Being a new technology, utilizing IJP is expected to encounter a variety of prototyping issues that need careful consideration during fabrication. Some of these issues can cause open or short of the traces leading to non-functional circuit. For instance, the inkjet printing process might lead to micro-gaps resulting in discontinuity (Figure 11a). Manipulation of the ink printing profile, such as drop-rate, can reduce probability of this type of error. For instance, we have found that printing at 10 kHz drop rate leads to a higher yield compared to printing at 80 kHz as prescribed by the ink manufacturer. However, printing at the lower rate increases the time required for printing. Other issues include misfired droplets due to partially blocked nozzles or accumulated ink near the nozzle opening of the cartridge (Figure 11b). In worst cases, this can lead to shorts between adjacent traces. The nozzle surface was wiped clean with ethanol dipped fibreless wipes. In addition, sufficient spacing of traces must be maintained to avoid shorting issue. Through numerous prototyping and testing experiments, we are forming a set of design rules for IJP on paper substrates (e.g., for 40% loaded Ag, our design rule is minimum trace width = 0.5 mm, minimum gap between traces = 0.4 mm, and maximum trace width = 2.5 mm). Figure 11c shows the rugged edges of the printed traces, resulting from drying of ink from fluidic state and accumulation of inks at the center of the trace due to surface tension. Although this does not affect functionality of the circuit, a quick drying surface or rapid sintering process can reduce this imperfection.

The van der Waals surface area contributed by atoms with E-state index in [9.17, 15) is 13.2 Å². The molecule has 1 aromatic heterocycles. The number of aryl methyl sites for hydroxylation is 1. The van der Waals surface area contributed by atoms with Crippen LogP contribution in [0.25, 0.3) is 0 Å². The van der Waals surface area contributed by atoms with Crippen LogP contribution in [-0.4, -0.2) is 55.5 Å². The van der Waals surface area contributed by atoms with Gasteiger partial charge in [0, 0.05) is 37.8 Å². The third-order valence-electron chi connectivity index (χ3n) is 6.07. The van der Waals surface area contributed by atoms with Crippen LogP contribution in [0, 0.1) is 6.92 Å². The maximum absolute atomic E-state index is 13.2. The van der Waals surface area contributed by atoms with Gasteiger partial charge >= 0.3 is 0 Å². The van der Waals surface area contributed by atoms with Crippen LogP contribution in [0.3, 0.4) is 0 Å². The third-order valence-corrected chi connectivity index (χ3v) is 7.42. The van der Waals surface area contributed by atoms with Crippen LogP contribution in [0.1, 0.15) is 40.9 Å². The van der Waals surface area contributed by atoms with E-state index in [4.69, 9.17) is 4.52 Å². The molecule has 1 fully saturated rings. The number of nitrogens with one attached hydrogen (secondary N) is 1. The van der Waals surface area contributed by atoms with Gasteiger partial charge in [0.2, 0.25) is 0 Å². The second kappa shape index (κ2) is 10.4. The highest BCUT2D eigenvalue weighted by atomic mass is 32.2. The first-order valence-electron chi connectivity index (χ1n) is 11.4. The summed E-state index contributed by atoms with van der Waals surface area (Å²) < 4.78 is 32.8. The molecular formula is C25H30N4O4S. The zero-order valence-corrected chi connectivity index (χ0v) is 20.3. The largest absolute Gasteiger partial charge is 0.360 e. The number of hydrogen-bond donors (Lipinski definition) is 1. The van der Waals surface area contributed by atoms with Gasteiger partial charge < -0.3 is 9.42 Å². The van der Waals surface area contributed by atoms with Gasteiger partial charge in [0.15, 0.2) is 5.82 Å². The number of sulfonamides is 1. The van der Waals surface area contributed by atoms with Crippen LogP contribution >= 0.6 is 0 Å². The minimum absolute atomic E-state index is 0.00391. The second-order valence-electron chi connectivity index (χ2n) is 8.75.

3.2. Wearable Scanner Device